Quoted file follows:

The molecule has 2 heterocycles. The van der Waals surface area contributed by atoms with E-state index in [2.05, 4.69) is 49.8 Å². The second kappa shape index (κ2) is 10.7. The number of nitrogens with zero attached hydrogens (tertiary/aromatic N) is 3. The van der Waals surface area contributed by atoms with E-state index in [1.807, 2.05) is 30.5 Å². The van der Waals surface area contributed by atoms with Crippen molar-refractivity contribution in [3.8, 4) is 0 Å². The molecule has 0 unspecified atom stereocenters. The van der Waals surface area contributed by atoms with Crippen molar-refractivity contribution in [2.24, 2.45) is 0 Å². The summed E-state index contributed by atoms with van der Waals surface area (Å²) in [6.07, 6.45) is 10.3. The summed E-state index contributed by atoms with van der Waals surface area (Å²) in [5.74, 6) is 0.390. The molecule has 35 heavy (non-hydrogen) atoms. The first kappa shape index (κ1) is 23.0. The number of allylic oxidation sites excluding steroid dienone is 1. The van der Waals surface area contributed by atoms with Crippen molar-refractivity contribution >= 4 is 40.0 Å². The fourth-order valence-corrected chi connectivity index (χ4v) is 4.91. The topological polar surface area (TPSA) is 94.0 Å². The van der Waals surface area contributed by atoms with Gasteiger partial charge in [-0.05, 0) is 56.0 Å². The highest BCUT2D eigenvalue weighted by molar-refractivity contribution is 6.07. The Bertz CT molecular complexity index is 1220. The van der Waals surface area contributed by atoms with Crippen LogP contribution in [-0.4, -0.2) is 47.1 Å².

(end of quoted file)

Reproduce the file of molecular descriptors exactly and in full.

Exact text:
The molecule has 2 heterocycles. The van der Waals surface area contributed by atoms with E-state index in [2.05, 4.69) is 49.8 Å². The second kappa shape index (κ2) is 10.7. The number of nitrogens with zero attached hydrogens (tertiary/aromatic N) is 3. The van der Waals surface area contributed by atoms with E-state index in [1.807, 2.05) is 30.5 Å². The van der Waals surface area contributed by atoms with Crippen molar-refractivity contribution in [3.8, 4) is 0 Å². The molecule has 0 unspecified atom stereocenters. The van der Waals surface area contributed by atoms with Crippen molar-refractivity contribution in [2.24, 2.45) is 0 Å². The summed E-state index contributed by atoms with van der Waals surface area (Å²) in [6.07, 6.45) is 10.3. The summed E-state index contributed by atoms with van der Waals surface area (Å²) in [5.74, 6) is 0.390. The molecule has 35 heavy (non-hydrogen) atoms. The first kappa shape index (κ1) is 23.0. The number of allylic oxidation sites excluding steroid dienone is 1. The van der Waals surface area contributed by atoms with Crippen molar-refractivity contribution >= 4 is 40.0 Å². The fourth-order valence-corrected chi connectivity index (χ4v) is 4.91. The topological polar surface area (TPSA) is 94.0 Å². The van der Waals surface area contributed by atoms with Gasteiger partial charge in [-0.05, 0) is 56.0 Å². The highest BCUT2D eigenvalue weighted by molar-refractivity contribution is 6.07. The Bertz CT molecular complexity index is 1220. The van der Waals surface area contributed by atoms with Crippen LogP contribution in [-0.4, -0.2) is 47.1 Å².